Pindrop Press Home Page

Stay Bones
by Liz Bahs
£10 (pub. 2020)

Liz Bahs’s debut collection of poetry straddles continents and generations – from a childhood in America to an adult life in the UK, from long-dead relatives to loved ones today. A family history is brought alive in a photographic sequence: “Through green shagpile fields, she gallops on / tiptoe” (Chicken Pox Nude), while in University of Florida: Jennings Hall we meet Lisa: ‘in the hallway, between the toilets / and the fire escape, skinny Lisa roller-skated / in her un- derwear, Budweiser in hand”. We also encounter Tony “in silver stilettos, tunes his voice higher”, a sex worker called Victoria, and the pilot of Flight 1549 who landed his plane on the Hudson river. A poignant medley of insights and char- acters, delivered with wit and grace, this collection lingers after the final page.

Praise for Stay Bones:


“In STAY BONES, metaphors of lenses and photography cohere for the poet to capture some keenly-observed and poignant memories. Here are insightful character portraits of family and friends, among others, written in an impres- sive range of forms, voices, styles and registers. These beautifully observed poems are elemental and steeped in image, place and character. They also open some very varied doors that are at once personal and public, tender and funny, sensual and sensory. Liz Bahs has a wonderful way with the everyday, and with contemporary material, just as she does with lyric evocation. STAY BONES is beautifully phrased and musical, each poem shows the reader just enough, but leaves us wanting more : ‘the haunt of her voice / calling me after her’. A wonderful first full collection.”

Andy Brown



I cannot write about mowing the lawn while I mow it. I cannot
write on the white brick wall, or on the back of one hand. I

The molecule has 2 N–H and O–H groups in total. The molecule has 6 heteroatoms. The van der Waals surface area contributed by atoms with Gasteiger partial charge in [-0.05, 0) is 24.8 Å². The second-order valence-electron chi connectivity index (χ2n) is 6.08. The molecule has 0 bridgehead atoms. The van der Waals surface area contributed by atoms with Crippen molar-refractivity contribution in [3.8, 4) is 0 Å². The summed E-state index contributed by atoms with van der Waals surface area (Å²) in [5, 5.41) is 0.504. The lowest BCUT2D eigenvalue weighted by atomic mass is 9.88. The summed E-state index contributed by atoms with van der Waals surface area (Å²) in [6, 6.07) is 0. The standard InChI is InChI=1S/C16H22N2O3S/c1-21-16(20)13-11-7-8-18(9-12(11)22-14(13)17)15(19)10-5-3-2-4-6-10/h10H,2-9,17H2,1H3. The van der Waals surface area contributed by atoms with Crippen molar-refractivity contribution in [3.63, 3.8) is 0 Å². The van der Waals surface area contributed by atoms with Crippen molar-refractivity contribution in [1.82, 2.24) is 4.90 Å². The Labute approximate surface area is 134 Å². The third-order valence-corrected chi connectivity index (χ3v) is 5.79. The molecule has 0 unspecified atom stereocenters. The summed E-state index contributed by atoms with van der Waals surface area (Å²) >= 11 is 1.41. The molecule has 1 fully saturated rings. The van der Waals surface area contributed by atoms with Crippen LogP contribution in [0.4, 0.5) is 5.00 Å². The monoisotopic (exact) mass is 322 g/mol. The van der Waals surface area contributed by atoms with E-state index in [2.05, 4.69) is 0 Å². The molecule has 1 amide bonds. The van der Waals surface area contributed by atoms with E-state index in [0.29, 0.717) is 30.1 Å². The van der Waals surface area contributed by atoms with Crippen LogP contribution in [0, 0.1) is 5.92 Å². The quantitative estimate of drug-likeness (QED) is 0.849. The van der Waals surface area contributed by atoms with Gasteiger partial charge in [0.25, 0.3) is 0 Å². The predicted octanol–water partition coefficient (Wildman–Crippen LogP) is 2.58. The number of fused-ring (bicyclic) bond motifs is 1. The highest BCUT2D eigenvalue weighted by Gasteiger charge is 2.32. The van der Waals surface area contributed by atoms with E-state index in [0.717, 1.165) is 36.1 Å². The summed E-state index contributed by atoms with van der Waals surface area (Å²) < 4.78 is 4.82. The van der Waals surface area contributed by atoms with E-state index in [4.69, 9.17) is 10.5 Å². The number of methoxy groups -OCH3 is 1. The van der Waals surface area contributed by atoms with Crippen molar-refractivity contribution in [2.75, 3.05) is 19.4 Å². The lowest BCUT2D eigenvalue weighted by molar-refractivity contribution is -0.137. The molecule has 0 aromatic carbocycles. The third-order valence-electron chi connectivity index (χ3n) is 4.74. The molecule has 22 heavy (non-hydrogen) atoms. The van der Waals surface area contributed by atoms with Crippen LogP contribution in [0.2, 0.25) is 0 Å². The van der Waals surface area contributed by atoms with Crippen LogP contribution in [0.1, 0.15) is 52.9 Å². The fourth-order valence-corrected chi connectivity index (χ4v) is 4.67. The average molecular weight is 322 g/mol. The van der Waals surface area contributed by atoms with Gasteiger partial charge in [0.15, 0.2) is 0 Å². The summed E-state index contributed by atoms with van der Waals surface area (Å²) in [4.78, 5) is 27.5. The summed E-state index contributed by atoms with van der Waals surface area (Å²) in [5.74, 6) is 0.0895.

cannot write on anything in the garden while I struggle with the
orange cord that keeps wrapping around my boot and throwing
itself in the mower’s path. I cannot write about mowing while
I mow, about the rhythm of the blades over the deep field
of grass, about the growl and shriek as they slice stones and
muddy earth. I cannot write about the cold breeze on the back
of my neck as I work over the same ground three times, the
lawn calf-deep and soaked from autumn rain. While I mow, I
cannot write about the grassy tang that smells of haricots verts,
green beans. I cannot write about mowing as I move orange
metal from corner to corner, tree to tree, the pavement mapping
the shape of lawn grown wild. I cannot write it as I wrestle with
the beast this lawn has become after months of not mowing. I
can’t mow when I must write, so I make the whirring stop, then
crouch to collect mounds of grass too wet to be sucked into the
mechanism: mossy with leaf mulch, trampled by the mower’s
triple pass. I clear them to clear my head. I gather the clumps
until my hands are green with crushed chlorophyll, until my
fingertips are gold with new words and the light of grass under
my skin. 

(from Stay Bones)

Stay Bones

Delivery options (P&P included):



Copyright © 2016 Pindrop Press - All Rights Reserved



Home About Our Poets Bookshop Subnissions Contact